I was very lucky as a child. My parents loved gardening and encouraged me and my siblings by giving us our own patches to look after.
And they taught us practical skills, like how to mow the lawn, dig a border, clear weeds and plant up pots. Not forgetting how to use a drill and hammer and nails.
These skills have stood me in good stead and I hope I’ll pass them onto my children.
I think it’s important that people don’t shy away from looking after their garden, and while you may not want to start growing, doing some basic tasks will make your garden a nice place to enjoy.
Here’s some tips to get you up to speed with common garden jobs.
1 Boost the lawn
Getting a lush green lawn is not as difficult as people think. Feeding a lawn is the key to strong green grass. Feed in spring and summer to boost the leafy growth and autumn for strong root growth.
Lawns can go brown when they don’t get enough water, but you can keep them looking fresh without turning on the sprinkler. Simply don’t cut the lawn too short. If long periods of dry weather are forecast, raise the blades on your lawnmower to about 2 inches high.
2 Dig over the soil
The secret to a successful garden is to look after your soil. Dig it over with a fork or spade before you plant anything new to help its structure. Turn over the soil to a spade’s depth and add some compost as you go for extra goodness.
3 Water well
Properly hydrated plants will give you a rich and colourful display, so watering the garden properly is vital.
Make sure the all the plants are fully hydrated. A good trick is to aim the shower spray at the base of the plant and count to 20 – deep watering is better that little and often.
4 Grow evergreens
Keep your garden low-maintenance with evergreens. These are plants that keep their leaves through the winter, making sure the garden doesn’t look bare.
Try euonymus, escallonia, photinia and pyracantha. I also love conifers, which come in a huge range of colours from blues and greens to gold.
5 Clean garden furniture
Keep your patio furniture in good condition by cleaning it in spring. It’s simple. Put a bit of washing up liquid in a bowl with some warm water and wipe down the furniture to get rid of dirt build up.
6 Pull weeds young
Pull out any weeds by hand, making sure to keep the roots as intact as possible. You can use a trowel to help lift the weed out, or water the soil before weeding to make it easier to pull them out. Throw them away or burn them – don’t put weeds on the compost heap.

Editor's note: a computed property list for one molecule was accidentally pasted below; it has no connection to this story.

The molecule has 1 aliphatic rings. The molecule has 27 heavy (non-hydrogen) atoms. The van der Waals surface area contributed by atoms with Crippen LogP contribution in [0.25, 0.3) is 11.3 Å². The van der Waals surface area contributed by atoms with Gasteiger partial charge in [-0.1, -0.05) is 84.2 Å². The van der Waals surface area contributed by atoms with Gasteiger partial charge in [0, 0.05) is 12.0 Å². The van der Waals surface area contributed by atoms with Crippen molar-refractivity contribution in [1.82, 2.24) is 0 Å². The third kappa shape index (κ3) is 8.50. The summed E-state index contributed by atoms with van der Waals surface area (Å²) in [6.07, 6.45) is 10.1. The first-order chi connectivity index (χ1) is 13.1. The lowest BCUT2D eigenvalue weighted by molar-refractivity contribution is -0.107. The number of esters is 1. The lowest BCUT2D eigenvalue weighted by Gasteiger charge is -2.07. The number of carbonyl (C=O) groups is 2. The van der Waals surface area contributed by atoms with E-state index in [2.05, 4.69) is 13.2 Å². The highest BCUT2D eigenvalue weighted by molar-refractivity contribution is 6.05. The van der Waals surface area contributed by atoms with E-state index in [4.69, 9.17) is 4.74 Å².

Weed before they flower and seed, or they will spread around the garden. Find more weeding tips here!
7 Fertilise new borders
If you’re planting a new border, give plants a boost with a general-purpose fertiliser. It contains extra nutrients to encourage plants to get established. Fork some Growmore fertiliser granules into the soil before planting.
8 Pots and containers
Get bright, colourful pots and containers with seasonal bedding, such as geraniums and petunias. They are inexpensive plants that flower for months on end. Fill a pot with compost and plant them. Remember to water regularly, especially in warm weather.
Pruning plants can’t be easier. We prune plants to keep them in shape and to encourage strong new growth. The simple rule is to cut out the three Ds: dead, damaged and diseased branches. Also remove any branches that cross over each other, and aim for a symmetrical, balanced shape.
10 Clean the patio
Clean the patio before you start using it regularly in summer. Simply brush in a patio cleaner and disinfectant and spray it off with a strong jet of water to lift any dirt and algae. Then brush some kiln-dried sand over the top to fill any cracks and stop weeds taking over.
You can master practical gardening tasks for yourself, and it gives such a good feeling of accomplishment!
David Domoney is a Chartered Horticulturalist, Broadcaster, and Author. David has worked with a number of the UK’s leading garden retailers as a plant buyer and strategic consultant. With more than 30 years experience, in horticulture, David is as passionate about plants now as he was when he bought his first plant at a village fete.